Washington Post reporter Jason Rezaian, who has been held in an Iranian prison on spy charges for almost 18 months, were freed Saturday along with three other Iranian-Americans in a prisoner swap on the eve of the lifting of U.S. sanctions against Iran, according to the Iranian news media.
“Based on an approval of the Supreme National Security Council (SNSC) and the general interests of the Islamic Republic, four Iranian prisoners with dual-nationality were freed today within the framework of a prisoner swap deal,” the office of Tehran prosecutor said.
There was no immediate confirmation from U.S. officials. Washington Post spokeswoman Kris Coratti told the Associated Press that she could not confirm any change in Rezaian’s case.
Also released were Amir Hekmat, Pastor Saeed Abedini and Nosratollah Khosrawia, according to Iranian State TV.
Hekmati, a retired Marine from Flint, Mich., was detained in August 2011 on espionage charges. He was sentenced to death in 2012. After a higher court ordered a retrial, he was sentenced in 2014 to 10 years.
Abedini of Boise, Idaho, was detained for compromising national security, presumably because of Christian proselytizing, in September 2012. He was sentenced in 2013 to 8 years in prison. Abedini was previously arrested in 2009 and released after promising to stop organizing churches in homes. At time of arrest, was running an orphanage in Iran.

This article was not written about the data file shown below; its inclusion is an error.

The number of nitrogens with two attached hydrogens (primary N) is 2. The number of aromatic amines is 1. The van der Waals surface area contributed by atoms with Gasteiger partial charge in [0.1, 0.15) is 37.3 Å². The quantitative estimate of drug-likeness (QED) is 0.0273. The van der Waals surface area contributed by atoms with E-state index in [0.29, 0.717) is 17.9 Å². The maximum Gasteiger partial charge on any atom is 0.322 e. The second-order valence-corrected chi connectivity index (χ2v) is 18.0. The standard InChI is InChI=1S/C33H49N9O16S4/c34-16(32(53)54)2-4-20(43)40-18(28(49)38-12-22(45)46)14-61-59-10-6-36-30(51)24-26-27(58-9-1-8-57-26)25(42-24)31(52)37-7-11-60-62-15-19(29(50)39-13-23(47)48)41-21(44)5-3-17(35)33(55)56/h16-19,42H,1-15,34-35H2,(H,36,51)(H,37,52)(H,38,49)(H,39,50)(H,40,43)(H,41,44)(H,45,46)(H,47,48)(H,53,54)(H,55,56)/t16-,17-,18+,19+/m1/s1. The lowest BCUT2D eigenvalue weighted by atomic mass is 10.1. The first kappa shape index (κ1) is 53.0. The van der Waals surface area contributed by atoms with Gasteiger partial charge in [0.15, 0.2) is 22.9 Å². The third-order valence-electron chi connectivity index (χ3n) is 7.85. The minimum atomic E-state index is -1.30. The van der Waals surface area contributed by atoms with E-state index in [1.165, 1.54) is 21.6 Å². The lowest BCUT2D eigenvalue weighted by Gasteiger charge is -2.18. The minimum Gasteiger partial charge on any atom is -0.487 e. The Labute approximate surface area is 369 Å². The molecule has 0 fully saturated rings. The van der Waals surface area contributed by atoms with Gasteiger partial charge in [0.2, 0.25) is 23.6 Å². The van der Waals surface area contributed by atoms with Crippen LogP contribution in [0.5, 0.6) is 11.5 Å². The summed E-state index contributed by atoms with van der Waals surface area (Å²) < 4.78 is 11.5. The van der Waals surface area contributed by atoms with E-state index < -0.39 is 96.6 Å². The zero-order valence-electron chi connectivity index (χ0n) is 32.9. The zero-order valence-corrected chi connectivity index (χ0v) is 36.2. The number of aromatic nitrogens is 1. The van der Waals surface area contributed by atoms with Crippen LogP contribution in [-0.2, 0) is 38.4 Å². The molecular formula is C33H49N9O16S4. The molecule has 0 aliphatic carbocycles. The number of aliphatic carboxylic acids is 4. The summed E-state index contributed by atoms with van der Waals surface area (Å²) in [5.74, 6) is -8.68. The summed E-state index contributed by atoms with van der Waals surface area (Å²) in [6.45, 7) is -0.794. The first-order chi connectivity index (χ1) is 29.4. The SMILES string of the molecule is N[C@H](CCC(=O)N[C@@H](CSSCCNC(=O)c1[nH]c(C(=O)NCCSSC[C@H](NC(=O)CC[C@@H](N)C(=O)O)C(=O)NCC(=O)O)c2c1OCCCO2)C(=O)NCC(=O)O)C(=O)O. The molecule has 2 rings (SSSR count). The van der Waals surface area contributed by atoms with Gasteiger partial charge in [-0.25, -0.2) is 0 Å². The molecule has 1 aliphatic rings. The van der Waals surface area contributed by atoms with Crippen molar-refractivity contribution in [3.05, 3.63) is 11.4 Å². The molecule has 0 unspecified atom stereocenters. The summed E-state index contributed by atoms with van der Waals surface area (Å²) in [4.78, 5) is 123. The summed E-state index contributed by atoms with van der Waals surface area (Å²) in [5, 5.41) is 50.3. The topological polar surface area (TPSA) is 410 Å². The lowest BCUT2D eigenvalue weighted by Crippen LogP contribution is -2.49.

The announcement coincides with Secretary of State John Kerry’s arrival in Vienna to meet Iranian Foreign Minister Mohammad Javad Zarif to finalize the lifting of Western and U.S. sanctions under the terms of a nuclear weapons deal. The official declaration that Iran has met its obligations under the agreement, expected within hours, would also free the first of some $100 million in frozen Iranian assets.
The final step in the process triggering “implementation day” would be a statement by the International Atomic Energy Agency, a United Nations’ nuclear watchdog group, that Iran had completed all its requirements under the historic agreement.
Rezaian, a dual Iran-U.S. citizen who has been in jail since July 2014, was convicted last month of espionage in a closed-door trial.
The seven Iranian-Americans in U.S. jails who are part of the prisoner swap were being held on sanctions-related charges. Under the deal, the U.S. will also drop efforts to extradite 14 Iranians for alleged involvement in the purchase of arms from the U.S. to Iran, Iranian Prosecutor Abbas Jaafari told Iran’s official Islamic Republic News Agency.